Few days ago, an acquaintance of mine uttered the phrase “We will keep in touch” before leaving. The tone of his voice and the expressions on his face indicated that he has no intention of ever contacting me and he wishes that I would do the same.

That led me to take a moment and flash back to my previous encounters with some of my acquaintances. To my surprise, I discovered that neither those who uttered the phrase nor I kept in touch with each other..

I began to think about phrases that we say out of political correctness, civility or politeness. I came up with some of the commonly used expressions.

“I will see you soon” means that if I am lucky, I will never see you again.

The phrase “Let us have lunch one day” has the hidden meaning that we will have lunch when Hell freezes over, which means never.

“I immensely, enjoyed our conversation” has the meaning “Your conversation bored me to death”.

When someone says “I would love to go out with you but I am very busy”, he or she wishes to say “I prefer to get bored alone than to be bored listening to you” or “Actually, I have nothing to do but I can’t imagine myself spending any time with you because you are boring in addition I don’t like you”.

“It is nice seeing you again” has the hidden meaning “Why didn’t I take a different route to avoid seeing you. It is my misfortune that led me to pump into you”.

When an individual says “I am happy for your success or promotion”, he or she wishes to say “Why did it happen to you instead of me. I feel envious of your success”.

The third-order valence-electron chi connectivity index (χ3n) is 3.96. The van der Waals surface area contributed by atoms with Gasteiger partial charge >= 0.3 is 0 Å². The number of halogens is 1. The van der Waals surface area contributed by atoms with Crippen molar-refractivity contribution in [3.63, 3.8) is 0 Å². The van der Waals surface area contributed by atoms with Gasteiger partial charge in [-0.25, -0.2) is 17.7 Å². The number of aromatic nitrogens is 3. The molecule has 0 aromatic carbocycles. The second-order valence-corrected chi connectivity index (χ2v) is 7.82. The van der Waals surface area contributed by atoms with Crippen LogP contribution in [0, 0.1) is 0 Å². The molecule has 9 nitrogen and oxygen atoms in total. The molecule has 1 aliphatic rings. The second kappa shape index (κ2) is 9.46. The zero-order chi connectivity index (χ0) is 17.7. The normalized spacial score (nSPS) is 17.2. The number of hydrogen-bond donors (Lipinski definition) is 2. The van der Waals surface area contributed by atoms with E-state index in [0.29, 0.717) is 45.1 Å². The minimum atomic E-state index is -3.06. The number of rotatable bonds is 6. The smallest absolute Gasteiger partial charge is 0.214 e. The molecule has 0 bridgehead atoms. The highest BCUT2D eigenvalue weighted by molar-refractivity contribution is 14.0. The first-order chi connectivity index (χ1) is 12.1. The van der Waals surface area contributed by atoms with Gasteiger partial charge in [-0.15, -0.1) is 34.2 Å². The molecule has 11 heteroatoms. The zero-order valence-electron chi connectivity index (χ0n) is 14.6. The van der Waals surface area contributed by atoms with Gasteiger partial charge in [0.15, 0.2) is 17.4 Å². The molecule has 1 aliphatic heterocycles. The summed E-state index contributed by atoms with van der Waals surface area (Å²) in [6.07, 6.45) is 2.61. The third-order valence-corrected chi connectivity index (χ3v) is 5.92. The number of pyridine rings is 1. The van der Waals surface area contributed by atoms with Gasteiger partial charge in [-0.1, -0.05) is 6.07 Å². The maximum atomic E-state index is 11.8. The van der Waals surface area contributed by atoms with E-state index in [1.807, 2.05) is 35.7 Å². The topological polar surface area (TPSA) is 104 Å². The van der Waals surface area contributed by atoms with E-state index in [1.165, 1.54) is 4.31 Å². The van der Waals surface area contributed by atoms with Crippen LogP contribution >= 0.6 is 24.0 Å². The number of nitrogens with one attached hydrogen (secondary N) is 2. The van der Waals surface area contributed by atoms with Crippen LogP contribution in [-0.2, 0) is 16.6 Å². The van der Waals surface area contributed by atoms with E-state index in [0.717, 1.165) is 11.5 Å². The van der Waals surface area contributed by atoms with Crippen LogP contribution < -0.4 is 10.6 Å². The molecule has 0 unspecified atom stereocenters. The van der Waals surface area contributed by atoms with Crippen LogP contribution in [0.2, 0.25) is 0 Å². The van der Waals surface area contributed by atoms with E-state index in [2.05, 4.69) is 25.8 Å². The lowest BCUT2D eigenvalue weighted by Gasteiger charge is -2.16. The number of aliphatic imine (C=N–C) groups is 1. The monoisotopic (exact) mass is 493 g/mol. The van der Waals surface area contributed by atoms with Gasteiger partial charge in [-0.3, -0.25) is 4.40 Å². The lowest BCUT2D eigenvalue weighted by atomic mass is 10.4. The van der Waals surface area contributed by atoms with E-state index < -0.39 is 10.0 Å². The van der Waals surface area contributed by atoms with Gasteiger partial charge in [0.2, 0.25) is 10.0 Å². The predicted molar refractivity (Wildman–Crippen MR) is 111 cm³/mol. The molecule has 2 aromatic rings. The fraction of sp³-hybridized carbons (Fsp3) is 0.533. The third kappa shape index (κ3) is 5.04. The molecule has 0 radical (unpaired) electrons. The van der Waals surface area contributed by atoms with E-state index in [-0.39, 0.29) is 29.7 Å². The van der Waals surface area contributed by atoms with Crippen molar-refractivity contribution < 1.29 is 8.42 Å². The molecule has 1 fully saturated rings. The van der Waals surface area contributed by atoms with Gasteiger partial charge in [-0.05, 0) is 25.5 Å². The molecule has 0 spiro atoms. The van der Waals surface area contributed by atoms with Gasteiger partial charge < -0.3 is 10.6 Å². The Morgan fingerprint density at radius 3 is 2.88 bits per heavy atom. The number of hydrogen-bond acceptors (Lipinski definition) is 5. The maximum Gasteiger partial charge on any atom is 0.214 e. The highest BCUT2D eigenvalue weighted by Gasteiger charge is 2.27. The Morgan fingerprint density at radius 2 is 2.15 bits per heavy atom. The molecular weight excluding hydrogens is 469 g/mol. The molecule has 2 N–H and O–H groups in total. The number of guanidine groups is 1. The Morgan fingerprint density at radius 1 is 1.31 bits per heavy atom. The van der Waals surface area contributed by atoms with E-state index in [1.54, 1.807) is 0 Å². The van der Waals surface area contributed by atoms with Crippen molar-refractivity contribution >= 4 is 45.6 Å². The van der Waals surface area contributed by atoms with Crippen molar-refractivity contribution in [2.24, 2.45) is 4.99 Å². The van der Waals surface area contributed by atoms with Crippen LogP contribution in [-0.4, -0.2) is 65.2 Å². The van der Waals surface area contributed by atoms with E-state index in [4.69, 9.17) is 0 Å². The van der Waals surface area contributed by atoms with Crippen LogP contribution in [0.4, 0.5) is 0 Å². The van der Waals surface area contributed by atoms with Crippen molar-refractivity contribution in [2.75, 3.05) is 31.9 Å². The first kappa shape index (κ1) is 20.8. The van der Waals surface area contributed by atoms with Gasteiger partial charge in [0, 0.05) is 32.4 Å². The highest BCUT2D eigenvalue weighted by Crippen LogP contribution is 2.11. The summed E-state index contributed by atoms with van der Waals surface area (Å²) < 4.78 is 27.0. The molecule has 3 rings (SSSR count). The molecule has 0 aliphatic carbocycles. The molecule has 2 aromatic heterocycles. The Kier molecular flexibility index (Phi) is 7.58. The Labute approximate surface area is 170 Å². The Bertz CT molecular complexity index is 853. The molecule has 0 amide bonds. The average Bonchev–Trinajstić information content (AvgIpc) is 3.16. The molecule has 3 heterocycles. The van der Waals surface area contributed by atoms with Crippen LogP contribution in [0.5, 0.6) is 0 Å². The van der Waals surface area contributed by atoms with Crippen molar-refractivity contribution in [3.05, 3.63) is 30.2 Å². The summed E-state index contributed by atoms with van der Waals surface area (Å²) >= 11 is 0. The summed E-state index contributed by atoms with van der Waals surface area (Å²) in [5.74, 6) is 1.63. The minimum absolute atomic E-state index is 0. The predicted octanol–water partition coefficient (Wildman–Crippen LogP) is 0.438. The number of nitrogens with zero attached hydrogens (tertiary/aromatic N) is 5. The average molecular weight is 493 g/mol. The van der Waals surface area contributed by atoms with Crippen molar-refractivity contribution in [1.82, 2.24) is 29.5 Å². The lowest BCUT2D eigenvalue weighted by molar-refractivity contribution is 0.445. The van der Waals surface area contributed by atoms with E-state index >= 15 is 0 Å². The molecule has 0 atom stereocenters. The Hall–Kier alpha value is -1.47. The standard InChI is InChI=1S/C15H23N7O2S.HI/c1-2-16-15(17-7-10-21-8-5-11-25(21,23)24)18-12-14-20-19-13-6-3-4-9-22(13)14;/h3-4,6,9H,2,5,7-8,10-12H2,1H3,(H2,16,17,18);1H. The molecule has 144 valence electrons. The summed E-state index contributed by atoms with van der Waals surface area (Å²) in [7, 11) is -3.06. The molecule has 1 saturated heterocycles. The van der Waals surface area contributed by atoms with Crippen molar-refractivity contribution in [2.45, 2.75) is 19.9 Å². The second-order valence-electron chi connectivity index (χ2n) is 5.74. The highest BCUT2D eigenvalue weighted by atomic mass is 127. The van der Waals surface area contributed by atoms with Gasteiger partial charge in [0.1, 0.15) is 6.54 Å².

We often say “He or she is a nice person.”. However, what we mean to say is we hate the guts of that person.

When a friend describes a blind date as nice, it means she is ugly or at least plain when it comes to her physical appearances.

The fundamental question should focus on the reasons that lead us to ignore our genuine feelings to utter shallow phrases that are easy to detect their fallacy.

The society exerts every possible effort to turn us into pretentious individuals who are afraid to be honest enough to express their true feelings. The society justifies its action by stating that we are civilized people not savages or barbarians. We need to be polite with each in order to keep the peace in our communities.

Of course, some people who utter the abovementioned phrases are genuine. Nonetheless, many individuals say them for the sake of being perceived as being polite, politically correct or civilized persons.

Living in China for more than twelve years and interacting with its distinguished citizens, I discovered that Chinese are more in touch with their genuine feelings than foreigners.

They are not afraid to criticize your shortcomings and point out your errors of judgment. I do admire them for their courage to be outspoken.

Next time, you hear one of those phrases, listen carefully to the tone of voice of the speaker and examine the expressions on his or her face in order to find their hidden meanings.

My article may ruffle some feathers and lead some to categorize me as a cynical individual who is adamant in focusing on the shortcomings of others. However, I have the right to disagree with them as they have the same right to dispute my point of view.

Author's Bio: 

Holding an honorary professorship from China, Sava Hassan is a Canadian author, poet and educator. He had published three books and wrote numerous articles in various topics in Canada, USA and China. For a year, he was writing an advice column for a major English magazine in China. Sava, occasionally, writes articles for several Chinese English Newspapers. He won several writing awards including four from China.